Advantages of ETFs
While many investors have similar outlooks, no two are exactly alike. Due to the unique structure of ETFs, all types of investors, whether retail or institutional, long-term or short-term, can use it to their advantage without being at a disadvantage to others. They allow long-term investors to diversify their portfolio at one shot at low cost and insulate them from short-term trading activity due to the unique "in-kind" creation / redemption process. They provide liquidity for investors with a shorter-term horizon as they can trade intra-day and can have quotes near NAV during the course of trading day. As initial investment is low, retail investors find it simple and convenient to buy / sell. They facilitate FIIs, Institutions and Mutual Funds to have easy asset allocation, hedging, equitising cash at a low cost. They enable arbitrageurs to carry out arbitrage between the Cash and the Futures markets at low impact cost.
ETFs provide exposure to an index or a basket of securities that trade on the exchange like a single stock. They offer a number of advantages over traditional open-ended index funds as follows:
- While redemptions of Index fund units takes place at a fixed NAV price (usually end of day), ETFs offer the convenience of intra-day purchase and sale on the Exchange, to take advantage of the prevailing price, which is close to the actual NAV of the scheme at any point in time.
- They provide investors a fund that closely tracks the performance of an index throughout the day with the ability to buy/sell at any time, whereby trading opportunities that arise during a day may be better utilized.
- They are low cost.
- Unlike listed closed-ended funds, which trade at substantial premia or more frequently at discounts to NAV, ETFs are structured in a manner which allows Authorized Participants and Large Institutions to create new units and redeem outstanding units directly with the fund, thereby ensuring that ETFs trade close to their actual NAVs.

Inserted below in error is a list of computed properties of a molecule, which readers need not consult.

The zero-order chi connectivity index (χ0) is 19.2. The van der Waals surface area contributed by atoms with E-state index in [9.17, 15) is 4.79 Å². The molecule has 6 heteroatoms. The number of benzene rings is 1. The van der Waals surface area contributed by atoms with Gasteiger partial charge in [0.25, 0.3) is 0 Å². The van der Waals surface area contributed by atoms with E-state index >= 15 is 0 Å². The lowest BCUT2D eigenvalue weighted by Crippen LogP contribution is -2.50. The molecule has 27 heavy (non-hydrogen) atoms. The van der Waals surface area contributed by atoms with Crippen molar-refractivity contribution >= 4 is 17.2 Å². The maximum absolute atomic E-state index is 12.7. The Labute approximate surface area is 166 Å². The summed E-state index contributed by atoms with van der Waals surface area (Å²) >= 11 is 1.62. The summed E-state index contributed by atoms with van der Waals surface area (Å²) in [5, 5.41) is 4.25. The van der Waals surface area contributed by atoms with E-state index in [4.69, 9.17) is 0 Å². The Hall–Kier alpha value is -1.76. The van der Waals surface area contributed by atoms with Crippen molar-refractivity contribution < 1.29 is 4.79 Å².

- ETFs are like any other index fund, wherein, subscription / redemption of units work on the concept of exchange with underlying securities instead of cash (for large deals).
- Since an ETF is listed on an Exchange, costs of distribution are much lower and the reach is wider. These savings in cost are passed on to the investors in the form of lower costs. Further, the structure helps reduce collection, disbursement and other processing charges.
- ETFs protect long-term investors from inflows and outflows of short-term investors. This is because the fund does not incur extra transaction cost for buying/selling the index shares due to frequent subscriptions and redemptions.
- Tracking error, which is divergence between the NAV of the ETF and the underlying Index, is generally observed to be low as compared to a normal index fund due to lower expenses and the unique in-kind creation / redemption process.
- ETFs are highly flexible and can be used as a tool for gaining instant exposure to the equity markets, equitising cash or for arbitraging between the cash and futures market.
The first ETF in India, "Nifty BeEs (Nifty Benchmark Exchange Traded Scheme) based on Nifty 50, was launched in January 2002 by Benchmark Mutual Fund. It may be bought and sold like any other stock on NSE. Its symbol on NSE is "NIFTYBEES".